So is Joseph saying that we should go back to the actual manuscript in its native tongue? How many occultists can speak archaic written forms of French, German or Italian, and then, have access to rare books that would be kept in special collections under strict environmental controls. Only certified academics would have access to such works, since few of these books have been electronically reproduced and disseminated. Most occultists and magicians are reliant on those works that are published and made available to the general public, so getting back to the source has its limitations. 

Another example of how erroneous this claim is can be found in the example of the grimoire Book of the Sacred Magic of Abramelin, which was translated and published by Mathers in the late 19th century. This book has been revered by occultists and practicing magicians. The book even has urban myths associated with it, that the magical squares contained in it are so potent, just having the book in one’s possessions can cause all sorts of phenomena to occur. However, recent scholarship has revealed that the original manuscript used by Mathers was incomplete and full of errors. A new version of this book, which was derived from an earlier and more complete German manuscript, shows, when compared to the older version, just how incomplete and flawed it was. There are more magick squares in the German version than the French version, all of the magick squares are complete (although some have errors) in the German version, and an entire chapter was omitted in the French version that is faithfully reproduced in the German. The ordeal in the German version is 18 months, while it is only 6 months in the French version - the list goes on and on.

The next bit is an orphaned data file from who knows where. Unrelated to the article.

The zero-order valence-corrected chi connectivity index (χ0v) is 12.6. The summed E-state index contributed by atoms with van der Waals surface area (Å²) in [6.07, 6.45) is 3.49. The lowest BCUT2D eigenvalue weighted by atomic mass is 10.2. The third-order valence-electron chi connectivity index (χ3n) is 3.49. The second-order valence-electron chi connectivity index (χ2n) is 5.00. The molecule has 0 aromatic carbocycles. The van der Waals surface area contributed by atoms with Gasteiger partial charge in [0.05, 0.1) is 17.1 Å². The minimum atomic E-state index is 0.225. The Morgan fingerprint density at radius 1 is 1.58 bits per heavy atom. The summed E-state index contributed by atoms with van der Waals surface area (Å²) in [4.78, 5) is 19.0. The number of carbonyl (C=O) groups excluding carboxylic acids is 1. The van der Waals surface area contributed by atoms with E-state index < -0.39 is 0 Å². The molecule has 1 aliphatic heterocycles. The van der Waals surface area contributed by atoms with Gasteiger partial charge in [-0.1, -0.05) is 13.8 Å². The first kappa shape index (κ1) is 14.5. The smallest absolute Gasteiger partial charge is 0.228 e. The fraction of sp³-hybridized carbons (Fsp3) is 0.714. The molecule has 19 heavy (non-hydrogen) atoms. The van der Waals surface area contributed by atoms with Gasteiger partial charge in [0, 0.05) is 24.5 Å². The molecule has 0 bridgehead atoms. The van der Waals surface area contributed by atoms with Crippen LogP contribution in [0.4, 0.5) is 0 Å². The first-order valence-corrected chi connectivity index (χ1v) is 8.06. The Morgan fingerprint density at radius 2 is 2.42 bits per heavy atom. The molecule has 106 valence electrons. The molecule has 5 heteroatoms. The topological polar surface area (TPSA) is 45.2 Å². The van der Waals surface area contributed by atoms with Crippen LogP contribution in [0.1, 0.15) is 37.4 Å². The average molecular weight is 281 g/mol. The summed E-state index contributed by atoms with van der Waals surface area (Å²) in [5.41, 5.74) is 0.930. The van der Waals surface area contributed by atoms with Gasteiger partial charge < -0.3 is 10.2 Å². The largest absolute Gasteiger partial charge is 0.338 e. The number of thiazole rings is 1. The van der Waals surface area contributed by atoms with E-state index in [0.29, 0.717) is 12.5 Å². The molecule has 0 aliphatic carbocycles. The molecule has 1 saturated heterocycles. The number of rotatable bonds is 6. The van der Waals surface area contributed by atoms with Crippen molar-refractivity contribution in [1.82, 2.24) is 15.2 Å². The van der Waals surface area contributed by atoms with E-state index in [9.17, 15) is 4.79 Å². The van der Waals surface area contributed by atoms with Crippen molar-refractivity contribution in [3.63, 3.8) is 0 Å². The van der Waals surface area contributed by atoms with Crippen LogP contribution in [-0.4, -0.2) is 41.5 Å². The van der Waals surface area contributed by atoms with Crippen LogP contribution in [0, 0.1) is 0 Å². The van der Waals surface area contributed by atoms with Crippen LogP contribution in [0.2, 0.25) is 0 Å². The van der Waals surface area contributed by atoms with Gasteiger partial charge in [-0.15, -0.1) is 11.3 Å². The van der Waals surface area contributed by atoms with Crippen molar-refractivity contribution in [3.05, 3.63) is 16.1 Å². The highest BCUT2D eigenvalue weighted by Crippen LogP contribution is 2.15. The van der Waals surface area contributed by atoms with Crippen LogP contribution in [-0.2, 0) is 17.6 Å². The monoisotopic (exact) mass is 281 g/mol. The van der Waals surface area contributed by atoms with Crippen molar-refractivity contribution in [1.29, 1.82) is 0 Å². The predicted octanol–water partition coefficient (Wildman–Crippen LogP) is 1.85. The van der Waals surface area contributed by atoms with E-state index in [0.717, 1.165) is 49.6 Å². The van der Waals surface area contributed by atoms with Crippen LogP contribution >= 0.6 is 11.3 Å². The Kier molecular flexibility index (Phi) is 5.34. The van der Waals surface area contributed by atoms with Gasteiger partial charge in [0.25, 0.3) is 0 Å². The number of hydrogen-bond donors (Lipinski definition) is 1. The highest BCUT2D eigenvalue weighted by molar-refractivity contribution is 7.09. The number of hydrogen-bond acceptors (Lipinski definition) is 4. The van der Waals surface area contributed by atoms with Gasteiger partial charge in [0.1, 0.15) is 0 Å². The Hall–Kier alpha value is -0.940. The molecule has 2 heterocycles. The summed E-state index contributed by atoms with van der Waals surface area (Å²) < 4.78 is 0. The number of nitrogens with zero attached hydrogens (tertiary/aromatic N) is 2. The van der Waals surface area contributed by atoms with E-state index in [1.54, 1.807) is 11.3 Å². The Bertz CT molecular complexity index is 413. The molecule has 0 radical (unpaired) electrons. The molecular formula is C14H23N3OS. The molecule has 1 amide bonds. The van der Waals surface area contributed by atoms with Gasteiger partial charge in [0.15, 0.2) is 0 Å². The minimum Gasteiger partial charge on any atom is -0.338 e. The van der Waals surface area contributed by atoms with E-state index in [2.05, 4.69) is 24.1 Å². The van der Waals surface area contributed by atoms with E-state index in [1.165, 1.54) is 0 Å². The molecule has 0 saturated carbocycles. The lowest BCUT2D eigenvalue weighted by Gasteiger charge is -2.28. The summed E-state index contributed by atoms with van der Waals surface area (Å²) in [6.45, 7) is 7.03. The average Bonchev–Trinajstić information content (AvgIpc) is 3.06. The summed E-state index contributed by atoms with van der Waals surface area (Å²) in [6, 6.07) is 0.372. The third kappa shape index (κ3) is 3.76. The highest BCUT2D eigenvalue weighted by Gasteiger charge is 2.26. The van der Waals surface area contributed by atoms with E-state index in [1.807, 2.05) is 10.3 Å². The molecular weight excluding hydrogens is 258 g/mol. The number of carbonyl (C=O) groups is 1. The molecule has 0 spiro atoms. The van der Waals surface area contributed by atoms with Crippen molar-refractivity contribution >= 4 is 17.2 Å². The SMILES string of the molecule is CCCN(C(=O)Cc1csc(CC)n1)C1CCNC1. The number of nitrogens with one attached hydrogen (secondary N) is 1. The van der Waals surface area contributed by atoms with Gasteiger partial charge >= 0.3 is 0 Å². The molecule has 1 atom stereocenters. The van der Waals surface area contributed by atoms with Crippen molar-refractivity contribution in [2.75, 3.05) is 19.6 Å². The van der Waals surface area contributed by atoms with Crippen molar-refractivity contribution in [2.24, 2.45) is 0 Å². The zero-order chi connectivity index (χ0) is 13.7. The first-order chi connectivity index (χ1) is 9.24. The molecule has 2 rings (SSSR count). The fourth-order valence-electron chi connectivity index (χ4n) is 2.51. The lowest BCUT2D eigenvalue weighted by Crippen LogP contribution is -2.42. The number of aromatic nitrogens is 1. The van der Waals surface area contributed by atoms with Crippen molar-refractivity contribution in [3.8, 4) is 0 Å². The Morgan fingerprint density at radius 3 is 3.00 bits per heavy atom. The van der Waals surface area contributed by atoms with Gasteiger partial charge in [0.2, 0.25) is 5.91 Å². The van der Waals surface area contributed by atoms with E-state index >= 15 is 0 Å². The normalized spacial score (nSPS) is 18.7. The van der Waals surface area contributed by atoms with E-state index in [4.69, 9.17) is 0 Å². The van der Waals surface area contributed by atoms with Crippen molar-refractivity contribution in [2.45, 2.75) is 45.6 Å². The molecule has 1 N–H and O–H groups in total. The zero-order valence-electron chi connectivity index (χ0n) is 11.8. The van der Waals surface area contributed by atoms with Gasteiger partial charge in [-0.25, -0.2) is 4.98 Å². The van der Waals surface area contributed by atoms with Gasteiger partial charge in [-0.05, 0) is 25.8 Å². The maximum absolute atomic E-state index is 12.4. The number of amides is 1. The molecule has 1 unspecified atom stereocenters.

Despite all of those numerous errors or differences in the French/Mathers version, many magickal practitioners have attested to the potency and efficacy of this grimoire, even though the version that they have used was published from a flawed and incomplete source manuscript. Were the magicians who used it delusional? Can we trust a published book version of one of the original grimoires without recourse to the spectrum of different original manuscripts used to produce it, ensuring that what we have is correct and authentic? Obviously, the answer to both questions above is “no”, so it can’t really make much difference. This example alone shows the fatal error in Joseph’s declaration, and we must acknowledge that all occult lore has errors, typos and omissions, but that doesn’t negate the potency of the magic produced.